In light of that picture of humanity, Christian ethics cannot merely concern itself with knowing the right or good thing to do, it must first attend to being or—more starkly—becoming the right or good sort of being, the kind of being who might then do good things. Grace, redemption, and salvation are elemental to Christian distinctiveness. That the good life might be a vision for the sinful enemy of God attests a remarkable break from Greco-Roman ways, where gifts were granted to those innately apt to put them to good use. Yet Paul sings the praise of a God who justifies the ungodly and even dies for his own enemies (Rom 5:3–10).
Christians do not have unique possession of the ethical, of what is good and right. The Greeks wrote of the good life; today many different guilds work carefully to police the professional ethics of their respective fields. And plenty of other ancient or contemporary settings witness to the seemingly global concern for knowing the good, doing the good, and even for being good. That being so, we do well to seriously ask what Christians have to say that is unique, which is singular, and that warrants the modifier Christian ethics.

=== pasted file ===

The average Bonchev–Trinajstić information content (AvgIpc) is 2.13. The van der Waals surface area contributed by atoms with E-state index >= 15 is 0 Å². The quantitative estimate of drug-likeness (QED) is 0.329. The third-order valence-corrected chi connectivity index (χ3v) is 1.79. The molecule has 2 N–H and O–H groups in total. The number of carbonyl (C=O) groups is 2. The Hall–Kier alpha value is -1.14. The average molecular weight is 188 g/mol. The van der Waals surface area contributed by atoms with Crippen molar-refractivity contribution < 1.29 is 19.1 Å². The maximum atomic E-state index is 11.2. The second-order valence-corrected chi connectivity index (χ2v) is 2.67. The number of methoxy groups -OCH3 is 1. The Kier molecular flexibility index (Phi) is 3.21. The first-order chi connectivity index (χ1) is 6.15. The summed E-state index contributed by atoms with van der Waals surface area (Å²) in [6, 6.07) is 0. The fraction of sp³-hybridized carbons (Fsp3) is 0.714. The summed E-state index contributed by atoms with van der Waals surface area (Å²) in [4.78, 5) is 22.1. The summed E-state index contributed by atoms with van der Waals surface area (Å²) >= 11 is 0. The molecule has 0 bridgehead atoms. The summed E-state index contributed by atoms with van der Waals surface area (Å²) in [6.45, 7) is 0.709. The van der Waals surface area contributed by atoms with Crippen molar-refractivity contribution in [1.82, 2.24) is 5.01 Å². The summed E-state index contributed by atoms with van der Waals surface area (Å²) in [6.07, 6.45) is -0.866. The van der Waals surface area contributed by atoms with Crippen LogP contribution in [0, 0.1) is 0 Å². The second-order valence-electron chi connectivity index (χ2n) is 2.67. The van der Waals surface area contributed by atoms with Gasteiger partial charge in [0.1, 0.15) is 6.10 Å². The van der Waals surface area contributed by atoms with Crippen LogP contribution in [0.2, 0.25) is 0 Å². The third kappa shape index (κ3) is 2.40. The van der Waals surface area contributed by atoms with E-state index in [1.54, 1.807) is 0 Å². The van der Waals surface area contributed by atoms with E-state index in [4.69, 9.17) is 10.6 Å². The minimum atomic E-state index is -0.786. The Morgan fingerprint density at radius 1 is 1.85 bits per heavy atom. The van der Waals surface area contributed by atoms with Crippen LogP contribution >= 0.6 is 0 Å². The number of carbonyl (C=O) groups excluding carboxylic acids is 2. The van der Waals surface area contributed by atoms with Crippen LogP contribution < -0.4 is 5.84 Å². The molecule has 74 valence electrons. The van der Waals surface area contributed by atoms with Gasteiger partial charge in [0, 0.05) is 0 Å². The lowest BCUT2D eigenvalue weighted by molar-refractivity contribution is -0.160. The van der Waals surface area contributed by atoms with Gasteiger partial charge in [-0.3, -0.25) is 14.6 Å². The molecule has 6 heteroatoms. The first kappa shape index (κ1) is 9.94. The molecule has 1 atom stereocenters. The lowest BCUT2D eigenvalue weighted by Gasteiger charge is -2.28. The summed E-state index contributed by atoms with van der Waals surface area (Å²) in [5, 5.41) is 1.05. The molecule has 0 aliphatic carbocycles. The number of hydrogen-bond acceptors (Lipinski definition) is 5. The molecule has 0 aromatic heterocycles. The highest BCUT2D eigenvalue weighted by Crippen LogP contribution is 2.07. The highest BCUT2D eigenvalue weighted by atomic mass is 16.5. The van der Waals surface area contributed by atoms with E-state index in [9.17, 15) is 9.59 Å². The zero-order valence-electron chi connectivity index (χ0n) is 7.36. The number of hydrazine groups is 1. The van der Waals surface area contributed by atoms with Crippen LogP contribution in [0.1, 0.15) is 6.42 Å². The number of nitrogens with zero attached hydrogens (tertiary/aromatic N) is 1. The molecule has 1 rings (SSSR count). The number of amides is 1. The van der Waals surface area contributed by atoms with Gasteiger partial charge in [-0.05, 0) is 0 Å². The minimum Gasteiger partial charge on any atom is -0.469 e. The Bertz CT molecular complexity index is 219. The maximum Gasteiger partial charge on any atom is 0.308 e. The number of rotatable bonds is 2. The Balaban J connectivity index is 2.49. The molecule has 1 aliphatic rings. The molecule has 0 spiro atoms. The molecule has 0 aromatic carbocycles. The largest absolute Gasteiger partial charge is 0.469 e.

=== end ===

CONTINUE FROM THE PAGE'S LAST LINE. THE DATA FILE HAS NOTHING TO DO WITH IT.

This question may seem incapable of a singular or coherent answer. Christians vary regarding their ethical commitments and even their theoretical understandings of the good life. To be sure, Roman Catholics frequently do disagree with charismatics or with Lutherans here. It’s also important to say, however, that there are disagreements between virtue ethicists and those committed to divine command ethics, categories which cut across rather than run alongside denominational fault lines. Indeed, Christian disagreement regarding ethics may only seem to compound as we add new methodological approaches to the historical pedigree of our still-proliferating church traditions. In the face of these divisions among Christians, can we give a coherent answer regarding what makes for Christian ethics?